# Normal subgroup

In mathematics, a normal subgroup N of a group G is a subgroup invariant under conjugation; that is, for each element n in N and each g in G, the element g−1ng is still in N. The statement N is a normal subgroup of G is written:

$\displaystyle N\triangleleft G$ .

There are a number of conditions which are equivalent to requiring that a subgroup N be normal in G. Any one of them may be taken as the definition:

1. For all g in G, g−1NgN.
2. For all g in G, g−1Ng = N.
3. The sets of left and right cosets of N in G coincide.
4. For each g in G, gN = Ng.
5. N is a union of conjugacy classes of G.

Note that condition (1) is logically weaker than condition (2), and condition (3) is logically weaker than condition (4). For this reason, conditions (1) and (3) are often used to prove that N is normal in G, while conditions (2) and (4) are used to prove consequences of the normality of N in G.

{e} and G are always normal subgroups of G. If these are the only ones, then G is said to be simple.

All subgroups N of an abelian group G are normal, because g−1(Ng) = g−1(gN) = (g−1g)N = N. A group that is not Abelian but for which every subgroup is normal is termed a Hamiltonian group.

The normal subgroups of any group G form a lattice under inclusion. The minimum and maximum elements are {e} and G, the greatest lower bound of two normal subgroups N1 and N2 is their intersection and their least upper bound is their group product, defined as the set (in G) of products $\displaystyle N_1 N_2 =\{ n_1 n_2 \,|\,n_1 \in N_1, \,n_2 \in N_2 \}$ which is a group because one of the factors (N1 or N2) in the group product is a normal subgroup.

Galois was the first to realize the importance of the existence of normal subgroups.

## Example

The translation group in any dimension is a normal subgroup of the Euclidean group; for example in 3D:

• rotating, translating, and rotating back results in only translation; also reflecting, translating, and reflecting again results in only translation (a translation seen in a mirror looks like a translation, with a reflected translation vector)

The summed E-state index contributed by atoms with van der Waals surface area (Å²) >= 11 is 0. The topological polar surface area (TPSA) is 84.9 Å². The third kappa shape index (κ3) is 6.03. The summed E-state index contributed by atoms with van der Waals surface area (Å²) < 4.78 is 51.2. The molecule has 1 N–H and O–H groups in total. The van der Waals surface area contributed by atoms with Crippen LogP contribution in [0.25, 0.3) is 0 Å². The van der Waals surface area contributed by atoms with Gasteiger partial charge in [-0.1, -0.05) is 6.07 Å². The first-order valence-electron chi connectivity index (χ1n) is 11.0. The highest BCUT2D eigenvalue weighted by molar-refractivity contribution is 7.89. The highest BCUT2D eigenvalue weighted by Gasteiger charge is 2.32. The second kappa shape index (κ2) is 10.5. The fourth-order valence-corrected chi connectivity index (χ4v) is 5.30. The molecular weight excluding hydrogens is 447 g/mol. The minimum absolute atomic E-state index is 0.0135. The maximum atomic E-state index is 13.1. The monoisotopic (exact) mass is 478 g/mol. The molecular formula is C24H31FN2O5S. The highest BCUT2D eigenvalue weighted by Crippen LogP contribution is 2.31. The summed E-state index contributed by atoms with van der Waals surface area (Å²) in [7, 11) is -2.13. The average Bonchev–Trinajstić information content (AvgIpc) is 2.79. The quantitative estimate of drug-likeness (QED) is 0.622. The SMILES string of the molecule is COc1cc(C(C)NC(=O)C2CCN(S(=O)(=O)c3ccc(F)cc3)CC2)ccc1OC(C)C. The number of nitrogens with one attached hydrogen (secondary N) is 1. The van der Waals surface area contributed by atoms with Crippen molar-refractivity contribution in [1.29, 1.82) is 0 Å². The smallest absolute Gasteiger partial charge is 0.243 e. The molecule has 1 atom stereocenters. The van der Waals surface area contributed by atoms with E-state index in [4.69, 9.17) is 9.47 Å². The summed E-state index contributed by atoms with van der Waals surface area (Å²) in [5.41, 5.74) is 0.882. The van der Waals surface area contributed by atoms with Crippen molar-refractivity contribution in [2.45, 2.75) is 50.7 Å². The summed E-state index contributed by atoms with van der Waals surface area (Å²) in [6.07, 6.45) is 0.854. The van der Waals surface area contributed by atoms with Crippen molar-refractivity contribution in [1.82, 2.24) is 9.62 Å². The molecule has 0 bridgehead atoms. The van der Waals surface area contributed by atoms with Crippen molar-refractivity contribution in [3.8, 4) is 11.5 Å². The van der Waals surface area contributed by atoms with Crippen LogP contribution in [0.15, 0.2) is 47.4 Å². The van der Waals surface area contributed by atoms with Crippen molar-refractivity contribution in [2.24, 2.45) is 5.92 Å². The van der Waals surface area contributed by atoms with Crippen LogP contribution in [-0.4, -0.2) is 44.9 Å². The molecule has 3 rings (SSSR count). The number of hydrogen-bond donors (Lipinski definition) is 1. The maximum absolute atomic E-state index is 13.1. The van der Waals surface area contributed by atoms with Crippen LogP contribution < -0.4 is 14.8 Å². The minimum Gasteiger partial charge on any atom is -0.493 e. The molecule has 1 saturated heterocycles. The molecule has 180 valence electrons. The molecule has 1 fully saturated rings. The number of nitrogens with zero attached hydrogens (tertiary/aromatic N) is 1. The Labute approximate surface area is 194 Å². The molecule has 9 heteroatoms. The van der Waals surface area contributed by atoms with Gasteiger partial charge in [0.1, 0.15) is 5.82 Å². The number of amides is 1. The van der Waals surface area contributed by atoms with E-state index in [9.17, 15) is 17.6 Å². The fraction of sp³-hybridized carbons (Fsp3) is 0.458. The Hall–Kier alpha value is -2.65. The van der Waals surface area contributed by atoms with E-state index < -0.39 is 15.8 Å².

• the translations by a given distance in any direction form a conjugacy class; the translation group is the union of those for all distances

## Normal subgroups and homomorphisms

Normal subgroups are of relevance because if N is normal, then the quotient group G/N may be formed: if N is normal, we can define a multiplication on cosets by

(a1N)(a2N) := (a1a2)N

This turns the set of cosets into a group called the quotient group G/N. There is a natural homomorphism f : GG/N given by f(a) = aN. The image f(N) consists only of the identity element of G/N, the coset eN = N.

In general, a group homomorphism f: GH sends subgroups of G to subgroups of H. Also, the preimage of any subgroup of H is a subgroup of G. We call the preimage of the trivial group {e} in H the kernel of the homomorphism and denote it by ker(f). As it turns out, the kernel is always normal and the image f(G) of G is always isomorphic to G/ker(f). In fact, this correspondence is a bijection between the set of all quotient groups G/N of G and the set of all homomorphic images of G (up to isomorphism). It is also easy to see that the kernel of the quotient map, f: GG/N, is N itself, so we have shown that the normal subgroups are precisely the kernels of homomorphisms with domain G.

## Attributes of normality

• The intersection of a family of normal subgroups is normal
• The subgroup generated by a family of normal subgroups is normal
• Normality is preserved upon surjective homomorphisms, and is also preserved upon taking inverse images.
• Normality is preserved on taking direct products
• A normal subgroup of a normal subgroup need not be normal. That is, normality is not a transitive property. However, a characteristic subgroup of a normal subgroup is normal. Also, a normal subgroup of a central factor is normal. In particular, a normal subgroup of a direct factor is normal.
• Every subgroup of index 2 is normal. More generally, a subgroup H of finite index n in G contains a subgroup K normal in G and of index dividing n!.